Morbid: The Seven Acolytes

Morbid: The Seven Acolytes is one of those 2D Soulslike games, in this case taking its cues mainly from Bloodborne. It reminds me a lot of Minoria, not because of the nun fetishism that immediately grabs your attention in Minoria (though the protagonist is a woman, there’s nothing especially fetishistic about Morbid, unless you’re really into gore, I guess), but because it feels like an apprentice-level game created as a learning exercise. This isn’t to say that it has no creative identity of its own. It has original worldbuilding and monster designs and locations and piles on some unique mechanics like stealth and inventory tetris. Ultimately, however, when the game is good, it’s because it’s kinda like Bloodborne, and the best thing you can really say about its innovations is that they mostly fade into the background and don’t get in the way. In fairness, the stealth mechanic might’ve been really good, I never really tried it.

Morbid is a much easier game than your standard Soulslike. There is no penalty for death, except in that your sanity doesn’t regenerate when you visit a shrine (the local flavor of bonfire), so any sanity damage you took before getting kicked back to the last shrine will persist. Sanity regenerating items aren’t that hard to come by, however, and sanity damage is rare enough that you’re not likely to have to deal with it often. Since there’s no corpse runs, if you find one part of the game too difficult, there’s no risk or penalty in trying another instead.

Not that you’re especially likely to run into serious difficulty walls. The only particularly hard bosses in the game are King Cornelius and Bile Toad Putrus. The others I generally beat on my first or second attempt, and it should be noted that my first attempt on most bosses happens when I stumble into them unprepared, with half my resources already depleted, and trying to avoid using anything that doesn’t regenerate automatically when I die so that I can save those for a rematch when I’m better prepared both in how many resources I go into the fight with and having a basic understanding of the boss moveset. And I still got the game’s second to last boss on my first try! I doubt this is intentional, either, since some bosses’ later phases are actually easier than their earlier phases (Bile Toad Putrus, for example, uses his most difficult attacks from the very beginning, which means later phases are easier as less difficult attacks get mixed in, decreasing the frequency of the really hard ones).

While slightly disappointing, a game at this level of craft is defintely wise to err on the side of too easy rather than too hard. You still can’t sleepwalk through it, and making a frustrating game that requires you to beat your head against a boss for hours before getting it is a huge gamble. Sure, it can make the game very rewarding to beat, but you have to make a really good game in order to hold a player’s attention long enough to bother beating it. I liked Morbid, and while I would’ve liked it more if its difficulty had been perfectly balanced to the Bloodborne standard, I would’ve liked it much, much less if it had overstayed its welcome. Besides, if someone really wants the game to be hard, they can always equip rubbish weapons and take all their blessings off to give themselves a short healthbar and low damage. Now every boss is a gauntlet that requires perfect play over the course of (estimating since I haven’t tried this) 15-20 minutes, rather than a blitz where victory is decided one way or the other in about 5 minutes and if you find one particular attack to be hard to dodge/parry, you can probably just facetank it and focus on countering the other attacks instead.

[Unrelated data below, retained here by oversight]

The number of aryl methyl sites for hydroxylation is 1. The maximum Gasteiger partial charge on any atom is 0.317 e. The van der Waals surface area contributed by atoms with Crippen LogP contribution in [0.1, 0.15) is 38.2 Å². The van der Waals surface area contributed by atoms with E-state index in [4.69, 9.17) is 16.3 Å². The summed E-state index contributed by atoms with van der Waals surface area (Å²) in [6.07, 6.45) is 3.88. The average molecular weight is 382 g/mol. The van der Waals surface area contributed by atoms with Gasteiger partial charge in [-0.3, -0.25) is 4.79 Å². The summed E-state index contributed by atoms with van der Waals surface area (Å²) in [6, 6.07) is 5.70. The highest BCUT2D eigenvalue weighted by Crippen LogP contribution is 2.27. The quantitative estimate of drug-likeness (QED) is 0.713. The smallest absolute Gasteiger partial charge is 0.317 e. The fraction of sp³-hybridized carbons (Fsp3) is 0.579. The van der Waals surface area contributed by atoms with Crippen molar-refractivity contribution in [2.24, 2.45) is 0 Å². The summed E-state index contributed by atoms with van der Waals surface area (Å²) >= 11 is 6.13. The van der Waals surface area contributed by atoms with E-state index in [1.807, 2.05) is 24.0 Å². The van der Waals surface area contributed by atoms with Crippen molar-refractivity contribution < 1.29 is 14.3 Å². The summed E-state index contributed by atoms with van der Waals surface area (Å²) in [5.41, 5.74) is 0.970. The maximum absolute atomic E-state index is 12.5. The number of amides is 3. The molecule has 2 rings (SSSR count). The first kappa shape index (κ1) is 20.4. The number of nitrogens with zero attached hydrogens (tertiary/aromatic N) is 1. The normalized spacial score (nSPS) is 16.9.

Bottom line, this is one of those games that I recommend to anyone who really likes Soulslikes and has already gotten through all the luminaries of the genre. There’s a lot of luminaries to get through in that genre, but not so many that a fan of the genre can’t get through them all. We’re still talking about 50-100 hours’ worth of S-tier Soulslike gameplay being released per year, which is a lot compared to some other genres but still very easy to get through with six months left to fill with stuff like Morbid.

That’s obviously not the highest recommendation possible, but Morbid came along with Raji and Kingdoms of Amalur in the November Humble Choice (along with Eldest Souls, which I passed on because I doubted the creative vision of a game so blatantly aping FromSoftware, and some others I don’t care about at all), and after Raji was a flop and Amalur I had only picked up out of academic curiosity, fully expecting it to also be a flop, I was concerned that maybe November was a flop entirely and I needed to let some months just have no new games at all. While I do still want to keep in mind that it is possible that there will be a Humble Choice with exactly zero games I am interested in, I do think Morbid saves November from that fate. It’s not my new favorite or anything, but I’m glad I played it.

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